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How To Stay Motivated to Ride After Daylight Savings Time

November 9, 2017

At the beginning of the race season, enthusiasm and energy is high!  About the mid-season point, accumulated season fatigue catches up with most racers. Recovery rate from workouts and from races slows down and finally, by the end of the season, some find their motivation waning.

And motivation is important!  After all, motivation is the foundation all athletic effort and accomplishment. Without your desire and determination to improve your sports performances, all of the other mental factors, confidence, intensity, focus, and emotions, are meaningless. To become the best athlete you can be, you must be motivated to do what it takes to maximize your ability and achieve your goals.

But now with the end of Daylight Savings time and riding conditions are less than ideal, what do you do?  How do you maintain motivation to train through the rest of the year?

Have a goal. The goal can be big, small or in between but having something to shoot for between now and the New Year can inspire you to ride.  Goals can be off the bike or on.  Meaning, setting nutrition or weight goals can support your motivation to ride.  Or, having a goal to ride a certain number of times a week can get you off the sofa and on to the bike.  Pick a goal that inspires you and is manageable.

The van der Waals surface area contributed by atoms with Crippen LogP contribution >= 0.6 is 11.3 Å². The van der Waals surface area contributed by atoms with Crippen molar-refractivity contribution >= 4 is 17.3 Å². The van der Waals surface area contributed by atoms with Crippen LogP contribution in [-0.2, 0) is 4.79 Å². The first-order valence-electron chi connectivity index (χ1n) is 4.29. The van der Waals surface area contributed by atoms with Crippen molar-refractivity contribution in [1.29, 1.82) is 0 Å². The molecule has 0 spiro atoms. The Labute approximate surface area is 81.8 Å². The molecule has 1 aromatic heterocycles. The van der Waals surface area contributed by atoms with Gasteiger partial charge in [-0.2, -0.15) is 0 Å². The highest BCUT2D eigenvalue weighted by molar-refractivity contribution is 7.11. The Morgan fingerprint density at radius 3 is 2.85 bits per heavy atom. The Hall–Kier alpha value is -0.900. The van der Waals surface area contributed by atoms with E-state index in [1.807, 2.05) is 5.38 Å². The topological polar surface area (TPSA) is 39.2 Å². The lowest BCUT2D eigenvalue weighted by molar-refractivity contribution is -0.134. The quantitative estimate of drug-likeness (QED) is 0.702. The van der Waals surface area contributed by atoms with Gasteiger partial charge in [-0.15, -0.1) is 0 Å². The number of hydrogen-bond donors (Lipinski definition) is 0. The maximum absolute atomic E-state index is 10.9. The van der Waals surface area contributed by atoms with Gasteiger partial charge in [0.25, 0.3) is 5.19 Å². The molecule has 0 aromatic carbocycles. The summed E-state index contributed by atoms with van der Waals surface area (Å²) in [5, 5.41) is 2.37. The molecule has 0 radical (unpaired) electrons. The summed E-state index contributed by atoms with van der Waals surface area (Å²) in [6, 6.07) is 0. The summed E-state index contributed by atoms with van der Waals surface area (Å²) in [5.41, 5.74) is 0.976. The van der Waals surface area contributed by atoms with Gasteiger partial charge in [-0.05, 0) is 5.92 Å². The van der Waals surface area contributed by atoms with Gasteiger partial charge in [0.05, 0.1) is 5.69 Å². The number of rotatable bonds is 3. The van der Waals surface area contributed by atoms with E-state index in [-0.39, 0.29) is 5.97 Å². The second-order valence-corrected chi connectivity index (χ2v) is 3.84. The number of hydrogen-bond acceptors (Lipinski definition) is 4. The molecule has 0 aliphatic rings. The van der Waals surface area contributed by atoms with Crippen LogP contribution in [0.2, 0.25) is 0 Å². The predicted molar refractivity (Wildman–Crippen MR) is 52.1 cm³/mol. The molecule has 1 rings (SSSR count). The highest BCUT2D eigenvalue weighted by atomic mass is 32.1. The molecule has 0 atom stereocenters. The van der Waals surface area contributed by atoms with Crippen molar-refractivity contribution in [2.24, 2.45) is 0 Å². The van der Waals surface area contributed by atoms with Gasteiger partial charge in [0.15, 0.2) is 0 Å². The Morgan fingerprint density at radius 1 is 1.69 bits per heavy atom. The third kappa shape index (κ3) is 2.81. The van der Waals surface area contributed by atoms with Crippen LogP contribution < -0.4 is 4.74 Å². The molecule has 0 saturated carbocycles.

Fine tune your fitness.  Use a heart rate monitor or power meter to benchmark your efforts. Sure, heart rate monitors and power meters have been around for a while now, but how effectively are you using them?  Learning what what you need to know about the nuances, ranges, and data interpretation can make a difference in just getting a workout in versus targeting a specific workout in which you hit numbers and are motivated to get after it again the next day. 

Make friends with the trainer.  Nobody likes riding the trainer much less riding it for consecutive days in a row, but there are ways to overcome trainer woes  to eliminate boredom and support your training.  Try different approaches, times of day, and lengths of workouts to keep your trainer workouts fresh.